The irrelevant issue, obviously, is that he wanted someone, some certain person during their morning commute, to see him hanging dead by the neck on their way to work that morning. Time must have been a factor, based on how it all occurred. After being chased away, it took no time at all for this person to climb back up onto the bridge. And, with no time taken to reevaluate his proposed actions, he quickly tied knots that would hold at least two hundred pounds and properly disembarked from life as he once knew it. This is all irrelevant because no one will ever know if that last wish made before casting the coin of life into the wishing well of existence ever came true.

Again, I stress that this was not a tragic occurrence. This was whimsy at its finest.

* * * *

Sometimes on the streets of Tijuana, I see them crossing slowly in front of moving traffic. Sometimes even in pairs, like the other afternoon on the way to Centro after work. I was waiting to cross Calle Negrete south when they slowly came north and crossed against heavy traffic, cars were missing them by inches, and their expressions did not change. Nor did their speed or gait, in spite of the screeching tires and wailing horns, somehow they made it to my side of the street. I noticed their faces as they passed me. They were zombie-like, expressionless, apathetic.


A logical conclusion that one might reach, especially on the busy streets of Tijuana, is that such human beings are simply committing suicide, that there is a death wish somehow involved. Not true! Rampant drug abuse of various types can easily account for this behavior. Heavy drug use creates the apathy that some human beings want, that their brains are telling them that they need in order to survive. In order to not remember something that hurts to remember. And so on.

No one I ever met decided to do an eight-ball in order to remember some wonderful childhood memory or fantastically successful personal relationship or business venture or whatever. I never met a crack addict who hit the rock because her children loved her so much that she felt the need to alter her brain-chemicals. People alter their brain-chemicals in order to try and forget something that their brains, in any normal state, will not allow them to forget. People do not use hardcore drugs on a whim, they do it with a purpose. If death is a result of drugs, then whether or not it is by accident, any death is only a death as the result of apathy.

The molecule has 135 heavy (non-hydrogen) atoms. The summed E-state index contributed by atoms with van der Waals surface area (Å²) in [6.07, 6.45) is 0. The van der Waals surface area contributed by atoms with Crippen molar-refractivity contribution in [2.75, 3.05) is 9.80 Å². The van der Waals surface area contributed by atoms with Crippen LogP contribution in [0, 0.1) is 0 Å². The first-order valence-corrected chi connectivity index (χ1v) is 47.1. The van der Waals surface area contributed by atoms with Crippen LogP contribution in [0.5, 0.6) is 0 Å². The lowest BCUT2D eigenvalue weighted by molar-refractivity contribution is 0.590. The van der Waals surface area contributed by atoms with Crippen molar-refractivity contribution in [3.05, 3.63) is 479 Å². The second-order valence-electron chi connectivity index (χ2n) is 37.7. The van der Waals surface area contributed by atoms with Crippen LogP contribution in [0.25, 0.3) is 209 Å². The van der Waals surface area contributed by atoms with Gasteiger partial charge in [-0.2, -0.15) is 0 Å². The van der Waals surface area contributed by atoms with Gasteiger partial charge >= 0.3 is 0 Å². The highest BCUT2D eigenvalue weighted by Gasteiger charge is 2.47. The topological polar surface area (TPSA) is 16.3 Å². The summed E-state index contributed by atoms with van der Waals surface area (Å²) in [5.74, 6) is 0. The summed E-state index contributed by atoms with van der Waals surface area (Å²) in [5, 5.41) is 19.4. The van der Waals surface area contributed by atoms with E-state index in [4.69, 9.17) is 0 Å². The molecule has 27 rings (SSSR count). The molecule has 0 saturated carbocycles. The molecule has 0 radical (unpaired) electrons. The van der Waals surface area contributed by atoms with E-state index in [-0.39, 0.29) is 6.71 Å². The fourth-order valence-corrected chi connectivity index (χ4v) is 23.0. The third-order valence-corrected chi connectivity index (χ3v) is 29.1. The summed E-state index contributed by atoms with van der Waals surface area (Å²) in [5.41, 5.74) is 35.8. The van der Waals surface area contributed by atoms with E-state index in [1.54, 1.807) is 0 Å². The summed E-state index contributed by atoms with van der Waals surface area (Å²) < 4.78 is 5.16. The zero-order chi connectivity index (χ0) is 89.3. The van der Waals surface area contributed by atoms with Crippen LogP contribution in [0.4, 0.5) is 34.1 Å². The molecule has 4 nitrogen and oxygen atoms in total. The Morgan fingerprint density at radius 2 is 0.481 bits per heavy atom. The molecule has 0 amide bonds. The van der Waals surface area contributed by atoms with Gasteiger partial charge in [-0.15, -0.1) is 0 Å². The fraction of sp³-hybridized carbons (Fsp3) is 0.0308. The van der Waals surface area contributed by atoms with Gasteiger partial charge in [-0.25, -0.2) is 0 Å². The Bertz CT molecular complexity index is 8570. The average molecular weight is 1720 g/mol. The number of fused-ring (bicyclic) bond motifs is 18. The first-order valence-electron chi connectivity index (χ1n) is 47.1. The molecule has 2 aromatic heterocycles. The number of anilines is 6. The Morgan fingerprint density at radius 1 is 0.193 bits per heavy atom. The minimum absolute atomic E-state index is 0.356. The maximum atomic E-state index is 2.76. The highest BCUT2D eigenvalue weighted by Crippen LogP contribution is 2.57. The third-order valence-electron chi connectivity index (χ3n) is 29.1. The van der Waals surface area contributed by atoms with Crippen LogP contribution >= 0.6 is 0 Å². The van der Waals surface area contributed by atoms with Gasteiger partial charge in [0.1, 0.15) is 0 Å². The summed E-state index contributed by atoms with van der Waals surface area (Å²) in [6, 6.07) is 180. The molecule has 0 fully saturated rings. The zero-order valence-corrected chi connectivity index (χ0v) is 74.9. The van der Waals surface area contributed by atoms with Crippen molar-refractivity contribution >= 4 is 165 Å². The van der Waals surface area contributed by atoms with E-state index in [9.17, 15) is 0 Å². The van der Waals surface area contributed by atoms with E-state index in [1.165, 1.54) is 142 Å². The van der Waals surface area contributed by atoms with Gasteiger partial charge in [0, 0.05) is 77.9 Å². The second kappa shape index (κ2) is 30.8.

If suicide and drugs have common element, then it is this: Some people take drugs to commit suicide, but they do so prior to being under the influence of the drug. The whimsical moment occurs right before the drug is taken. There must be a common question that the mind asks itself, in such circumstances, which is, "What in the hell am I doing?"

And then, whatever happens after that, happens on a whim.

The moment of truth must be, I am sure, that moment right before the needle pierces the skin. Or else, for whatever reason, when someone puts a rope around their neck; and when the brain of this someone asked itself what in the hell it was doing, and the body that housed the brain merely shrugged and slid purposefully down a pedestrian bridge and hung itself. The neck breaks, resulting in oxygen depravation or paralysis or the snapping the spinal cord or whatever else otherwise renders dead any person hung by the neck.

On a whim.